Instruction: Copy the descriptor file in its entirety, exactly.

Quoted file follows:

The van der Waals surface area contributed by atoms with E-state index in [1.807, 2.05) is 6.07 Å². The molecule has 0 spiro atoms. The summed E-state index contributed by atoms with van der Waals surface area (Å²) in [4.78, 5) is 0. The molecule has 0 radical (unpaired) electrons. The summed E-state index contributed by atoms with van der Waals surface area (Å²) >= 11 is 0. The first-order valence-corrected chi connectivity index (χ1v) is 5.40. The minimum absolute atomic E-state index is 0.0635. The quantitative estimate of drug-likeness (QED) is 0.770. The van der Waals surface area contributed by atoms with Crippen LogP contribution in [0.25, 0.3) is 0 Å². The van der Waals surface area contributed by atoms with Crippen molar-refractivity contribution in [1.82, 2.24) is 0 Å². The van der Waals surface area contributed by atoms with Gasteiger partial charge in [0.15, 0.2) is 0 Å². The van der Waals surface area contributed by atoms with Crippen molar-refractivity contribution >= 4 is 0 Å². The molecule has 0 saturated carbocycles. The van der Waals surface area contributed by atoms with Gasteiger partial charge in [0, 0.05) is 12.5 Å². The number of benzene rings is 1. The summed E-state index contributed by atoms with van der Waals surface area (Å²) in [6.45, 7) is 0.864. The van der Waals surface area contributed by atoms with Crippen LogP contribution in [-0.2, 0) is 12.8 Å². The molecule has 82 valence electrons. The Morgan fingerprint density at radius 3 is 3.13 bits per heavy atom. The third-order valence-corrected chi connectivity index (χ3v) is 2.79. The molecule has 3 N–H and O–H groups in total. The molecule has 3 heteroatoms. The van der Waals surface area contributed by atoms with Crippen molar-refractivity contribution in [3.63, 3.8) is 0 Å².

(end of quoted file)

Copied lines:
The van der Waals surface area contributed by atoms with E-state index in [1.807, 2.05) is 6.07 Å². The molecule has 0 spiro atoms. The summed E-state index contributed by atoms with van der Waals surface area (Å²) in [4.78, 5) is 0. The molecule has 0 radical (unpaired) electrons. The summed E-state index contributed by atoms with van der Waals surface area (Å²) >= 11 is 0. The first-order valence-corrected chi connectivity index (χ1v) is 5.40. The minimum absolute atomic E-state index is 0.0635. The quantitative estimate of drug-likeness (QED) is 0.770. The van der Waals surface area contributed by atoms with Crippen LogP contribution in [0.25, 0.3) is 0 Å². The van der Waals surface area contributed by atoms with Crippen molar-refractivity contribution in [1.82, 2.24) is 0 Å². The van der Waals surface area contributed by atoms with Gasteiger partial charge in [0.15, 0.2) is 0 Å². The van der Waals surface area contributed by atoms with Crippen molar-refractivity contribution >= 4 is 0 Å². The molecule has 0 saturated carbocycles. The van der Waals surface area contributed by atoms with Gasteiger partial charge in [0, 0.05) is 12.5 Å². The number of benzene rings is 1. The summed E-state index contributed by atoms with van der Waals surface area (Å²) in [6.45, 7) is 0.864. The van der Waals surface area contributed by atoms with Crippen LogP contribution in [-0.2, 0) is 12.8 Å². The molecule has 82 valence electrons. The Morgan fingerprint density at radius 3 is 3.13 bits per heavy atom. The third-order valence-corrected chi connectivity index (χ3v) is 2.79. The molecule has 3 N–H and O–H groups in total. The molecule has 3 heteroatoms. The van der Waals surface area contributed by atoms with Crippen molar-refractivity contribution in [3.63, 3.8) is 0 Å².